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Green Gridworks

Case studies on integrating renewable resources.

Fortnightly Magazine - February 2012

in place, the risks faced by both CAISO and Imperial Irrigation District—with their mutually beneficial upgrades—might have been reduced, thereby allowing the transmission projects to proceed with less risk to both parties.

Hawaii: Island Economics

Hawaii is blessed with sunshine, beautiful beaches, lush lands, and wind. Indeed, the economics of wind power in Hawaii are compelling; Hawaii has the highest retail power costs in the U.S. due to the isolation of the relatively small systems on each island and their heavy dependence on oil-fired generation. The island of Oahu is the most populous island and accounts for about 75 percent of Hawaii’s load and peak demand. Wind resources are limited on Oahu, but plentiful on the nearby islands of Molokai, Lanai, and Maui (see Figure 8) . Hawaii Electric Co. (HECO) and its subsidiaries serve about 95 percent of Hawaii’s load, including these islands.

In 2007, HECO released a solicitation of interest announcing plans to issue a renewable resource RFP for projects up to 100 MW. The RFP would allow HECO and its subsidiaries to meet the Hawaii RPS law that requires renewable resources to supply 10 percent of their net electricity sales by 2010, 15 percent by 2015, 25 percent by 2020, and 40 percent by 2030. HECO issued the RFP in 2008 and received PUC permission to negotiate with two much larger (400 MW) wind proposals on the nearby islands of Molokai and on Lanai that would deliver their power to Oahu by undersea cable. The two wind and cable projects, plus necessary upgrades to the HECO system on Oahu, are referred to as the Big Wind project.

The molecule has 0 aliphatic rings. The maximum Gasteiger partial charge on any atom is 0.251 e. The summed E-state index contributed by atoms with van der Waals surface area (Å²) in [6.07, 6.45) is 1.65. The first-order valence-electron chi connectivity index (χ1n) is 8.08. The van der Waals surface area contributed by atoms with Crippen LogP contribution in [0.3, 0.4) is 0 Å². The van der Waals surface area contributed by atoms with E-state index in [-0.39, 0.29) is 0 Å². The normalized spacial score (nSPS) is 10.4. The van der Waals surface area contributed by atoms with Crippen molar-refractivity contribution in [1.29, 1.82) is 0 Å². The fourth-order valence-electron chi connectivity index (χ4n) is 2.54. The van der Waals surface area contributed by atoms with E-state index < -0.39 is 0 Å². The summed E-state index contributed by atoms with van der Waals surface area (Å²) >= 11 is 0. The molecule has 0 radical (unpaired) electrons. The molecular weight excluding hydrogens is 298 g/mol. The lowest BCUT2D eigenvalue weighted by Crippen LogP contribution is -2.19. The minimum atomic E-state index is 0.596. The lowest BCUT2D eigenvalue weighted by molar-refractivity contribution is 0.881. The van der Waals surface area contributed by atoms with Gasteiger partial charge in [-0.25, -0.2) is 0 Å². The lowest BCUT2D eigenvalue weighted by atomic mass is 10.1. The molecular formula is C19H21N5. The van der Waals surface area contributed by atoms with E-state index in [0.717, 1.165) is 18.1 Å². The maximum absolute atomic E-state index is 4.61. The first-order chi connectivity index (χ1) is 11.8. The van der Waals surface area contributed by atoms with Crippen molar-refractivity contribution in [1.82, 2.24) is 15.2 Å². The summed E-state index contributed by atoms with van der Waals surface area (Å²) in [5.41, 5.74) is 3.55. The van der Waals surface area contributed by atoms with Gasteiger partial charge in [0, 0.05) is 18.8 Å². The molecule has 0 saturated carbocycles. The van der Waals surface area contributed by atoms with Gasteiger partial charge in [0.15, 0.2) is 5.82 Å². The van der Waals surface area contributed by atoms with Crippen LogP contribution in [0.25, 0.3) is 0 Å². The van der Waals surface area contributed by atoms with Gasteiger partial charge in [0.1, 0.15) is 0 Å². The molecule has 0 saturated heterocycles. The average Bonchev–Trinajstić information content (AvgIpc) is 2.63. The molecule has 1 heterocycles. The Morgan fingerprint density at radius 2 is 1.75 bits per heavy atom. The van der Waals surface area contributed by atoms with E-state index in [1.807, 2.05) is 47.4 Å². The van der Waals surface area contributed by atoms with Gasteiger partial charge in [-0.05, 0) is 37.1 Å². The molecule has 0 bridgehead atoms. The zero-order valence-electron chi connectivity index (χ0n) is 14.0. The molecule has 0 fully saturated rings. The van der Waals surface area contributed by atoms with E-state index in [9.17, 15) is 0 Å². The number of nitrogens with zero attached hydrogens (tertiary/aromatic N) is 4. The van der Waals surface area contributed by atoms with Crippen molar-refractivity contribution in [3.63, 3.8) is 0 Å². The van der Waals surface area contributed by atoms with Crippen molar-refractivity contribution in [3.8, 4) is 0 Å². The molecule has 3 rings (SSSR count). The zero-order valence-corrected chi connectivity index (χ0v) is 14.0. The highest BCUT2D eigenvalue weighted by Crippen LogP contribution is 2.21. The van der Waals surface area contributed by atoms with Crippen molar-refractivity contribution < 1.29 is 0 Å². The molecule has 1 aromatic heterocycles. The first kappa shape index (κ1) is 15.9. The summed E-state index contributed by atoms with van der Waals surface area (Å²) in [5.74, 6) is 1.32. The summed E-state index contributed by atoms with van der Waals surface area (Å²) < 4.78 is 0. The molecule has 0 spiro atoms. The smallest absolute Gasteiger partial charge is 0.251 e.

In a parallel effort, the U.S. DOE’s National Renewable Energy Laboratory commenced a technical study to examine the technical feasibility and cost for the undersea AC or HVDC cable systems from Molokai and Lanai. Additional wind development on Maui will be considered in the future. Released in February 2011, the National Renewable Energy Laboratory Oahu Wind Integration and Transmission Study (OWITS) reached several conclusions.

AC wasn’t viable because the three-core XLPE cable, which would minimize the magnetic field and losses, would be too heavy and limit its depth. An AC cable could be utilized for shallower applications, however, as was recommended in the Phase 2 report issued later. HVDC was preferred, and voltage source converters were found to be “the only practical converters” because they “create a stable AC supply for [the] wind turbine generators” and “offer a significant buffer to AC system faults.” A 200 MW cable system was determined to be the maximum rating consistent with HECO’s normal operating practice of 180 MW of spinning reserves. Adjusted budgetary cost estimates for two 150-kV, 200-MW cable systems ranged from $466 to $709 million. Roughly one-half of the costs were for the converter stations and one-half for the cables.

The report concluded that the system must be designed to avoid problems “when the DC cable is tripped out of service at its receiving (Oahu) end.” Interconnecting the wind farms to the small local loads on Molokai and Lanai wouldn’t be practical; the